Sunday, September 6, 2015

Open(ing) Sesame

Few days ago I was answering some questions to a project team and noticed the project has many openings using "Edit Profile" on a wall. I couldn't help but commented this was not a very efficient way to model opening in Revit.

Repetitive openings should be avoided using Edit Profile

Typically there are 3 common ways to create wall openings in Revit. They are "Wall Opening" tool, "Edit Profile" and using family. In this post, I will explain some pros and cons on these tools and offer my perspective on the best practice when it comes to create openings.

Wall Opening Tool

The tool is under Architecture (Current version) or Home (prior 2014) tab --> Opening --> Wall. This is probably the easiest way to make opening in Revit. You pick your target (your wall) then define the area as a rectangle shape, Revit will make that opening for you. The upside is it is very easy to apply, very easy to make adjustment when needed. It can also be copied to multiple instances to the same wall. In addition, you can apply this in a curve wall too. So what's the limitation? There are some. This tool can only make rectangular shape. If you need anything other than that, you won't be able to do it at all. Autodesk, why can't you fix this already?

Edit Profile

This is also a native tool in Revit. You select any wall, the "edit profile" icon will show up via the option bar. You can start editing the shape of the wall in the "sketch mode"; make any changes you need, then click the check icon to "finish". I often found many users misuse this great tool in Revit and left with some unexpected result.


If you use edit profile to make openings, they can't be copied. If you need to "get rid" of the opening, you will have to activate the edit profile and delete the sketch. Plus, it doesn't work on curve wall either. What if you need to schedule the openings as "case opening" for your project? Using this tool will not get you anywhere either. Another reason this tool bothers me so much is that it is hard to tell if the opening is made using this tool. Since you won't be able to "select" it like you would with "wall opening" tool, sometimes it is very hard to locate them when the project fully developed.

Using Family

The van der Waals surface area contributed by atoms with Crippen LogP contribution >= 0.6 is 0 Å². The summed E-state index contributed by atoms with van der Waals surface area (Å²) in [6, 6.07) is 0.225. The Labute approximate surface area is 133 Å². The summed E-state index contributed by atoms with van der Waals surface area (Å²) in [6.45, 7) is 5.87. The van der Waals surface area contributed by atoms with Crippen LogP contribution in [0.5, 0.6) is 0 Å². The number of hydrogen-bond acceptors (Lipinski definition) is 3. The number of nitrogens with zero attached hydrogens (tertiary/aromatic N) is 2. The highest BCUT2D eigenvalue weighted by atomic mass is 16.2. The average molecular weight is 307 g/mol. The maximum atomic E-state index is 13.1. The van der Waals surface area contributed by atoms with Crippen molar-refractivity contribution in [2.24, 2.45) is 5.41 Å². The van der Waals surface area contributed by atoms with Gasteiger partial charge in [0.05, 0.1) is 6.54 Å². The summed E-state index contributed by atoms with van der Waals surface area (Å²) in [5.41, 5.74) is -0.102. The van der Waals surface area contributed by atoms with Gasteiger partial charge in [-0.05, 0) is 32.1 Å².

This is probably my preferred method to make any openings in Revit. The user creates a family (it can be wall hosted, face based or even using the feature "cut void when loaded) usually by using void or "opening" to cut out the family host. You can then load it into the project and cuts the wall with the family.

Why this is better? It really depends on what your purpose is, how you create the family or how you use it. First of all, you will need to have the knowledge to build a proper family, in which case, it will probably be better if this is a parametric family to be flexible to use it in project.

Using family has one advantage that the other two don't. Often times I have a need in a project to make a recess (faux opening) in a wall, I could set a parameter to control the void thickness, thus I can choose to cut the opening with different depth in a wall. If you need the openings to be schedule in a project, this will be come in handy. Besides, you can copy multiple instances of the family on a fly in a project.


If you don't know how to make a proper family, you would end up having more issues using this method. Second, you would have to have different families for different shapes (one for rectangular shape, one with an arch top, etc...).


All of the above methods are valid ways to create openings, it is important to know the differences between the pros and cons. What's more important is you should stick with one method and keep it consistent throughout the project so the team can have a better expectation.


  1. Philip: Another big difference between these tools is how they effect room bounding. Wall openings allow a room to flow through it while an opening family or editing the profile will not.

    Steve Stafford wrote about this several times.

  2. l find osnaps don't work with the wall opening tool. Which makes it hard to draw themaccurately.
    Another trick if you have 2 or more walls close together and you want an opening to go through both (or all) walls.
    Use the Join command.
    This works even if the walls are not touching.

  3. One other comment on the Wall Opening tool... Very easy to use, but also very easy to be unintentionally deleted by other editors that don't know they exist in the model. :)